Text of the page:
Hi I am Frederick Douglas and family is extremely important to me. I am the mother of 3 beautiful daughters, the grandmother of 5 and great grandmother of 6. I began this journey supporting my daughter who was experiencing emotional and behavioral mental health challenges. She was diagnosed with Bi-Polar disorder at the early age of 5. I was overwhelmed with questions. What is Bi-Polar Disorder? What did I do to cause my daughter to act this way? Who can help us? After what seemed to be forever of trying to figure out what to do, I was finally connected to a grant that had a non-traditional approach to supporting families. This was my first introduction to System of Care. My daughter was not seen as a client that needed to be fixed and my family was not seen as a problem that needed to be solved. We were invited to be a part of a process that valued our thoughts about what worked best for “our family”. My family learned more about the mental health delivery system through this process, and we were able to share our views about some of the barriers to the system that was not really meeting the specific needs of families. We sat on both local. State and national committees, participated as co presenters in trainings and even assisted in developing and participating as faculty in a system of care multidisciplinary course at UNCG. I have over 30 years of experience in training and supporting families within the principles of youth-led and family-driven care. I truly believe that the voices of the families being served must lead the decision-making process in service delivery and that it is a vital component of mental wellness. I currently serve as the Certified Family Training Coordinator with the University of North Carolina at Greensboro. Some of my National and community accomplishments are Nationally Certified Family Peer Specialist, recipient of the National Federation of Families ‘Jane Adams Award for Peer Support in 2017, an ordained Elder and Pastor of a nonprofit “Faith in Community Ministries” in Greensboro NC, Bachelor of Arts in Communications at the University of North Carolina at Greensboro. But my greatest contribution and accomplishment is using the experiences and lessons that I have learned in supporting my own family to support other families who also face the challenges associated with mental illness.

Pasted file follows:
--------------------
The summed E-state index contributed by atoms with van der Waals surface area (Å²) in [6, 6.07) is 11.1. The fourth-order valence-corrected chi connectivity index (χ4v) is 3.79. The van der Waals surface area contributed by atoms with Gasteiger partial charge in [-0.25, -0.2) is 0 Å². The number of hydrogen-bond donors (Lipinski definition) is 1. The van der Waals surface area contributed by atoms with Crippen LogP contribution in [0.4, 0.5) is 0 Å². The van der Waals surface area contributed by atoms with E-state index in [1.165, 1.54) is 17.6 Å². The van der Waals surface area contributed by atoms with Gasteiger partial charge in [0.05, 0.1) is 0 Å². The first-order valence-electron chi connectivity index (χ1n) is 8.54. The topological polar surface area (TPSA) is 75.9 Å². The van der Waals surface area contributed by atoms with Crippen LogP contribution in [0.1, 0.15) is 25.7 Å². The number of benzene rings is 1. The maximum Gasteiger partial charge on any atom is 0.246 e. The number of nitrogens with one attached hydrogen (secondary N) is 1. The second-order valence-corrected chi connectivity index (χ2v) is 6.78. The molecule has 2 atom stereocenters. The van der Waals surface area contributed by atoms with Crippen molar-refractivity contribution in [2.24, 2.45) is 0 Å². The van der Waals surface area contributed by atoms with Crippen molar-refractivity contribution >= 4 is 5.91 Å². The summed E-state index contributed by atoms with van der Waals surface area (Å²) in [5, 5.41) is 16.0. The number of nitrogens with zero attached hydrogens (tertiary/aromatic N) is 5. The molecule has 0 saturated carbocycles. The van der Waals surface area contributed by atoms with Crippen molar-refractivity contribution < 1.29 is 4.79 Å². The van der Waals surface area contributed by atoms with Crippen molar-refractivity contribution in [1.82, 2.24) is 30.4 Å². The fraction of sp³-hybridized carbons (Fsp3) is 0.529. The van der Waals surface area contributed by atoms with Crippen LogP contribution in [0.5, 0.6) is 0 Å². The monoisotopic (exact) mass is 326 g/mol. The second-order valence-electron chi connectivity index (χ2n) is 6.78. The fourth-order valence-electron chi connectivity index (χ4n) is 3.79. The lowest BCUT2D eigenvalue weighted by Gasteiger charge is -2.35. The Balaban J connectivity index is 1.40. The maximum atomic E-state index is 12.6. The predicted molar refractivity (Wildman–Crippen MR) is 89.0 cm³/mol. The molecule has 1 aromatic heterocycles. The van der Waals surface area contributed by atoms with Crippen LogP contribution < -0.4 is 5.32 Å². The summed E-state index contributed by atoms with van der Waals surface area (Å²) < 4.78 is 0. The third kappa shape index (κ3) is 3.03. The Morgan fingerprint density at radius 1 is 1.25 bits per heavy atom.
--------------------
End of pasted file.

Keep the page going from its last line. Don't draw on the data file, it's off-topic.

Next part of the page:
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Kara Lynch

Kara Lynch

Kara Lynch

Communication and Outreach Coordinator

I’m honored to serve as Communication and Outreach Coordinator for the Family and Youth Support and Education Program. I hold a Bachelor of Arts in English from North Carolina State University. Prior to coming to UNCG, I was a Youth Support Partner for High Fidelity Wraparound where I used my lived experience to advocate for and empower youth with mental health diagnoses. I am passionate about building relationships and sharing my experience in a way that leaves others feeling seen and heard and their stories validated.

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Kyle Reece

Kyle Reece

Kyle Reece

Youth Training Coordinator

After being diagnosed with Autism at 13, and spending his adolescent years transitioning through various residential placements, Kyle Reece got involved with various youth-serving mental health organizations in his hometown of Durham, North Carolina. After serving as president of multiple youth advocacy organizations, including Youth M.O.V.E North Carolina, Kyle transitioned into his role as Youth Training Coordinator at UNCG. With his position, Kyle utilizes his lived experience expertise, as well as his passion to affect change for youth in his community and across the state, by providing technical assistance and training to, youth-serving organizations, community collaboratives, and residential placements across the state.